This apparent 'disappearance' can be due to the Coriolis effect that appears to move the methane, whereas it is in fact the Earth that is spinning underneath the methane. This doesn't mean that the methane had disappeared. Actually, much of this methane will persist over the Arctic for many years to come and will continue to exercize its very high initial warming potential over the Arctic for years.
Furthermore, even if less methane may show up on satellite images the next day, that doesn't necessarily mean that releases from the seafloor has stopped. Instead, it looks like methane is being released continuously from destabilizing hydrates. The methane may accumulate underneath the sea ice for some time, to burst through at a moment when fractures or ruptures occur in the sea ice, due to changes in wind and wave height.
Methane released from the Arctic Ocean seafloor has contributed to high surface temperature anomalies over the Arctic Ocean in a number of ways. As a potent greenhouse gas, methane is trapping heat that would otherwise radiate into space. Furthermore, methane rising through the sea ice reduces growth of the sea ice.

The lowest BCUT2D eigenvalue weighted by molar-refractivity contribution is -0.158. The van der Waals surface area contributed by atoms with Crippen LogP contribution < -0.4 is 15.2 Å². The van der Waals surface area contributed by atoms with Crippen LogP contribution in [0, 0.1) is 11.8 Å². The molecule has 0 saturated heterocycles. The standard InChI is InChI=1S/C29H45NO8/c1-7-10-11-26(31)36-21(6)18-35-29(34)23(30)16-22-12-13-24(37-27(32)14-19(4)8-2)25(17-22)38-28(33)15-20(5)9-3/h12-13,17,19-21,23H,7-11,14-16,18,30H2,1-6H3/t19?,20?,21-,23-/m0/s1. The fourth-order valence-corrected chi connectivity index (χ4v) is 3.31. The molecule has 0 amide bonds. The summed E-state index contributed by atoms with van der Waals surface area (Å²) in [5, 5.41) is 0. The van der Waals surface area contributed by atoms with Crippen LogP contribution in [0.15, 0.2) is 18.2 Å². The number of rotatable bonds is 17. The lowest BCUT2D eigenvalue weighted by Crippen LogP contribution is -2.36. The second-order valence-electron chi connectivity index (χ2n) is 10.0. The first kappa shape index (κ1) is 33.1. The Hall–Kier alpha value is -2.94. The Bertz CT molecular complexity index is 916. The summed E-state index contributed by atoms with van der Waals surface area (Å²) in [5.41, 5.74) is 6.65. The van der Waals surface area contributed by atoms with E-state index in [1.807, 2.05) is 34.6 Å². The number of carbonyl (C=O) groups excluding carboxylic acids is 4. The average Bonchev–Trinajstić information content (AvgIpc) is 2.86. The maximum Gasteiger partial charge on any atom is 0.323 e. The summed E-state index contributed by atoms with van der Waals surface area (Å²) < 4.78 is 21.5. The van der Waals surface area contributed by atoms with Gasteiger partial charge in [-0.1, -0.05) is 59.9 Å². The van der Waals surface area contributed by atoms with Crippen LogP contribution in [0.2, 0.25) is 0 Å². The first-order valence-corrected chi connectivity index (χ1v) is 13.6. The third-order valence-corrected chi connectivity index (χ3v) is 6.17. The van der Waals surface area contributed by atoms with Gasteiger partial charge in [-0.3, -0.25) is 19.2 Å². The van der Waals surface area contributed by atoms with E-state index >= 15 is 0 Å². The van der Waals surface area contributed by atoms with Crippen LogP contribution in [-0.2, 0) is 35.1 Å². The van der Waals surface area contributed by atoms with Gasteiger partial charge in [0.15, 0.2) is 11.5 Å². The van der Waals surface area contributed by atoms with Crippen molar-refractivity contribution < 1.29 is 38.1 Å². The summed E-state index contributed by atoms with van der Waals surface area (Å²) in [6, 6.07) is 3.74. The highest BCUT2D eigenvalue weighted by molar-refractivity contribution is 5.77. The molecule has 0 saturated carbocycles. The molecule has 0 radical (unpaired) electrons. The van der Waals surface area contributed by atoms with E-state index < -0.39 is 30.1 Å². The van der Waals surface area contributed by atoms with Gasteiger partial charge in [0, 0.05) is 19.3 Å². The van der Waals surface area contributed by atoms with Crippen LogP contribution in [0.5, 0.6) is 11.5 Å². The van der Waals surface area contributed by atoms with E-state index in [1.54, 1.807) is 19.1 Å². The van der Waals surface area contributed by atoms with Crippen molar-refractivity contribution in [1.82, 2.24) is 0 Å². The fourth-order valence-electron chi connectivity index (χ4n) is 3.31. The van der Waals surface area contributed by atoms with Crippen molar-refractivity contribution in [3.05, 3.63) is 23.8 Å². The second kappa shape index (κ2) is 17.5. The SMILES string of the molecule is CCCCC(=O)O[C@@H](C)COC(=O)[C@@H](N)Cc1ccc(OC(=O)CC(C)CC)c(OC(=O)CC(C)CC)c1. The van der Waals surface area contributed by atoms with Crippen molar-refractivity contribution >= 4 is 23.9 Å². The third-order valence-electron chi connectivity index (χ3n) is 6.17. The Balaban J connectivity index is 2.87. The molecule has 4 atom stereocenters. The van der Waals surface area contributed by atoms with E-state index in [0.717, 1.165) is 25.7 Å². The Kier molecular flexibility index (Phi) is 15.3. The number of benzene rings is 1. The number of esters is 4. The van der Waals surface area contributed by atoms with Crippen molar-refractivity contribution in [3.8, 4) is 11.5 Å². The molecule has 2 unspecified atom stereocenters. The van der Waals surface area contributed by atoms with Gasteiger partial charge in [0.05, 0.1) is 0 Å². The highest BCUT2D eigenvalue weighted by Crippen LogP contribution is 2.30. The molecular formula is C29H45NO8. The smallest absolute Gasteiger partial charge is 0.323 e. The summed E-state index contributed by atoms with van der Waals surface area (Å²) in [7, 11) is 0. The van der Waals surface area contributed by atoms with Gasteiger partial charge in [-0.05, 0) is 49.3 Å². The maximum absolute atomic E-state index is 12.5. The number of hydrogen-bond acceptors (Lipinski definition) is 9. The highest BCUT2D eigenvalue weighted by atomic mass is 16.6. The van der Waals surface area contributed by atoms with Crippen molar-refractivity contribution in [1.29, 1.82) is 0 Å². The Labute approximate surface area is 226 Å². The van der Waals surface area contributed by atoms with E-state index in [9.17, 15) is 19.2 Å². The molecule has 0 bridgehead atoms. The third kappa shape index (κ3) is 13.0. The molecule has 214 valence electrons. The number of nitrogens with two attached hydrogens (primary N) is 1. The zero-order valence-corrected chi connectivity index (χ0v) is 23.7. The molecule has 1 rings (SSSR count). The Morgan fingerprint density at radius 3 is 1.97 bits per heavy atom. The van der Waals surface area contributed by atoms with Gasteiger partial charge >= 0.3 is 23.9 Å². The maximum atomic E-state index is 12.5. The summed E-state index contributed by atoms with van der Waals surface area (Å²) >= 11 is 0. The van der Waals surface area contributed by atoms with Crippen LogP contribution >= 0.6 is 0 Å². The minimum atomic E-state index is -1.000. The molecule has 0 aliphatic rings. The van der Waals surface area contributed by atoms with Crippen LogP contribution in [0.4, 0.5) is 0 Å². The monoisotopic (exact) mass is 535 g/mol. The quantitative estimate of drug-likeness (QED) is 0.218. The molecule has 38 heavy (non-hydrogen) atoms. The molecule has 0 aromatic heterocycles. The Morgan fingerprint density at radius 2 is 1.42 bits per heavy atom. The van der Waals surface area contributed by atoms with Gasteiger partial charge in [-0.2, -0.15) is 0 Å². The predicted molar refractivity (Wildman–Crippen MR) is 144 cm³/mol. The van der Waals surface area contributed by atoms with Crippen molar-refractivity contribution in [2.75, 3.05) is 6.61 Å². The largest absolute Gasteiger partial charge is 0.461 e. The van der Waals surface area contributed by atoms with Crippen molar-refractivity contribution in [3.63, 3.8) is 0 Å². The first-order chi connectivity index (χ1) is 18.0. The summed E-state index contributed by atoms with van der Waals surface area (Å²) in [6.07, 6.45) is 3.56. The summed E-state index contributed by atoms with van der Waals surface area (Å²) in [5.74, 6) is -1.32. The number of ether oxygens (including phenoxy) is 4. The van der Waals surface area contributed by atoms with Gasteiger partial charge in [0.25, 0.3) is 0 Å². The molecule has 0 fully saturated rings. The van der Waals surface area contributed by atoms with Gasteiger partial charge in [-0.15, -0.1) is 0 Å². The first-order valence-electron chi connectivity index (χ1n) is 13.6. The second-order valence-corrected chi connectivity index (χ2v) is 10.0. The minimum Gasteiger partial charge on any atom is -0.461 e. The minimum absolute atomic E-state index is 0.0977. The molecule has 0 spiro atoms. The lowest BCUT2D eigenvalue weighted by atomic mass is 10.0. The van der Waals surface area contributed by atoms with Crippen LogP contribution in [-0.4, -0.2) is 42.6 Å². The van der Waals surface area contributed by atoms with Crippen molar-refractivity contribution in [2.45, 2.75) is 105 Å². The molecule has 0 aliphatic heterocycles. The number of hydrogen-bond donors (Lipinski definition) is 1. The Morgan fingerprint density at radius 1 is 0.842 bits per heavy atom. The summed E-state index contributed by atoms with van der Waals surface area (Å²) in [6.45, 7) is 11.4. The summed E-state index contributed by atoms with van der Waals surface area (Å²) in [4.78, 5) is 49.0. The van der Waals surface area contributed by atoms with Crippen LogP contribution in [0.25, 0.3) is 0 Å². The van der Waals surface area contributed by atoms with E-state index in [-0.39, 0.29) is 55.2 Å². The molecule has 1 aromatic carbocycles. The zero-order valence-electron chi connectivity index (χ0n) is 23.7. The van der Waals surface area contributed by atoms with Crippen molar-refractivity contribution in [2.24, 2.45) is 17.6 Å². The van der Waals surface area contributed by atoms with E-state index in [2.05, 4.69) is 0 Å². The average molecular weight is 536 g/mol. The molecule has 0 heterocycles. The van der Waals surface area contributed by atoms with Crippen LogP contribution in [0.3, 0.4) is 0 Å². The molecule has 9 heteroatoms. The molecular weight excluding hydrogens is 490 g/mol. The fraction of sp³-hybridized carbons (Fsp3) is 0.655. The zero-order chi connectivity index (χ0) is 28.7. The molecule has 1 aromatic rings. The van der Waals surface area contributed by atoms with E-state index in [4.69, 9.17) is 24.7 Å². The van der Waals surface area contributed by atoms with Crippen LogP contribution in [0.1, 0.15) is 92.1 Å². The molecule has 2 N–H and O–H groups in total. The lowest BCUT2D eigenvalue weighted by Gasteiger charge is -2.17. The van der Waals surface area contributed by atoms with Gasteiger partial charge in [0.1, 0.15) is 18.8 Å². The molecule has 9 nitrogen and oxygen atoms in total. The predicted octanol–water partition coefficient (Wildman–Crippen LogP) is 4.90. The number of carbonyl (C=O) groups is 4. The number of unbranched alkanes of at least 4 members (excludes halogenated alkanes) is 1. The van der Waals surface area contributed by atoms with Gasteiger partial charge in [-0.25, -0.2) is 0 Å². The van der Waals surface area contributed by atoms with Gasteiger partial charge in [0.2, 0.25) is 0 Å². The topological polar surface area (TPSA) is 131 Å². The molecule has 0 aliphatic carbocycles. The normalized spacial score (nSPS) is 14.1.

The threat here is that methane will further warm up the air over the Arctic, causing further weakening of the Jet Stream and further extreme weather events, particularly extreme warming of water all the way along the path of the Gulf Stream from the Atlantic Ocean into the Arctic Ocean, in turn triggering further releases from hydrates at the seafloor of the Arctic Ocean and escalating into runaway global warming. This threat calls for comprehensive and effective action, such as described at the ClimatePlan blog
by Sam Carana